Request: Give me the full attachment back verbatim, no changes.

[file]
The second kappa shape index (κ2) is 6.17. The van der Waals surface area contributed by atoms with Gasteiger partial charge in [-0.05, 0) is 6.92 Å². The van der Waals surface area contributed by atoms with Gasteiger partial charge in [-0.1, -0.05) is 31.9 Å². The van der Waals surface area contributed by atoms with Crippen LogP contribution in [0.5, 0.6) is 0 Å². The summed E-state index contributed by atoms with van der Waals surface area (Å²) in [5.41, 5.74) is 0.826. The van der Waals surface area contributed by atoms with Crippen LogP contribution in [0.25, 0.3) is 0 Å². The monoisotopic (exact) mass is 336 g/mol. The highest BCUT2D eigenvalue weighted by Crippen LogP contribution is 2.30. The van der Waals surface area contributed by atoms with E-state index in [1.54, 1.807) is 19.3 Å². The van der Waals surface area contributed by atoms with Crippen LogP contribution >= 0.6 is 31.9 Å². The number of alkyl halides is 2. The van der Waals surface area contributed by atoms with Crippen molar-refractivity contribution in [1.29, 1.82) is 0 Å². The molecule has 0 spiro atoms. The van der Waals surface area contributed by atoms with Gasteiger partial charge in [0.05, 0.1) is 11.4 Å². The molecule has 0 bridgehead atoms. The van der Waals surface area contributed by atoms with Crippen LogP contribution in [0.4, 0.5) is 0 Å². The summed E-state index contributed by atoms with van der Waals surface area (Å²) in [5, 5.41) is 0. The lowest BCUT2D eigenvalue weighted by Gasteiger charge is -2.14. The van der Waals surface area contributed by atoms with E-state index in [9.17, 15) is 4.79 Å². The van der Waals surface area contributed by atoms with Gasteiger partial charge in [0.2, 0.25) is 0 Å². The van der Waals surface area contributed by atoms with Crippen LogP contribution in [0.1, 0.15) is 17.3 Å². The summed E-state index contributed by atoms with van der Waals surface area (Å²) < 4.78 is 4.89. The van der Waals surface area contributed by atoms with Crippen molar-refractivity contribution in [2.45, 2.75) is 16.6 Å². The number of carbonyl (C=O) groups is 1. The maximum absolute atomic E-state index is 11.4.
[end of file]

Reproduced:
The second kappa shape index (κ2) is 6.17. The van der Waals surface area contributed by atoms with Gasteiger partial charge in [-0.05, 0) is 6.92 Å². The van der Waals surface area contributed by atoms with Gasteiger partial charge in [-0.1, -0.05) is 31.9 Å². The van der Waals surface area contributed by atoms with Crippen LogP contribution in [0.5, 0.6) is 0 Å². The summed E-state index contributed by atoms with van der Waals surface area (Å²) in [5.41, 5.74) is 0.826. The van der Waals surface area contributed by atoms with Crippen LogP contribution in [0.25, 0.3) is 0 Å². The monoisotopic (exact) mass is 336 g/mol. The highest BCUT2D eigenvalue weighted by Crippen LogP contribution is 2.30. The van der Waals surface area contributed by atoms with E-state index in [1.54, 1.807) is 19.3 Å². The van der Waals surface area contributed by atoms with Crippen LogP contribution >= 0.6 is 31.9 Å². The number of alkyl halides is 2. The van der Waals surface area contributed by atoms with Crippen molar-refractivity contribution in [1.29, 1.82) is 0 Å². The molecule has 0 spiro atoms. The van der Waals surface area contributed by atoms with Gasteiger partial charge in [0.05, 0.1) is 11.4 Å². The molecule has 0 bridgehead atoms. The van der Waals surface area contributed by atoms with Crippen LogP contribution in [0.4, 0.5) is 0 Å². The summed E-state index contributed by atoms with van der Waals surface area (Å²) in [5, 5.41) is 0. The lowest BCUT2D eigenvalue weighted by Gasteiger charge is -2.14. The van der Waals surface area contributed by atoms with E-state index in [9.17, 15) is 4.79 Å². The van der Waals surface area contributed by atoms with Gasteiger partial charge in [0.2, 0.25) is 0 Å². The van der Waals surface area contributed by atoms with Crippen LogP contribution in [0.1, 0.15) is 17.3 Å². The summed E-state index contributed by atoms with van der Waals surface area (Å²) < 4.78 is 4.89. The van der Waals surface area contributed by atoms with Crippen molar-refractivity contribution in [2.45, 2.75) is 16.6 Å². The number of carbonyl (C=O) groups is 1. The maximum absolute atomic E-state index is 11.4.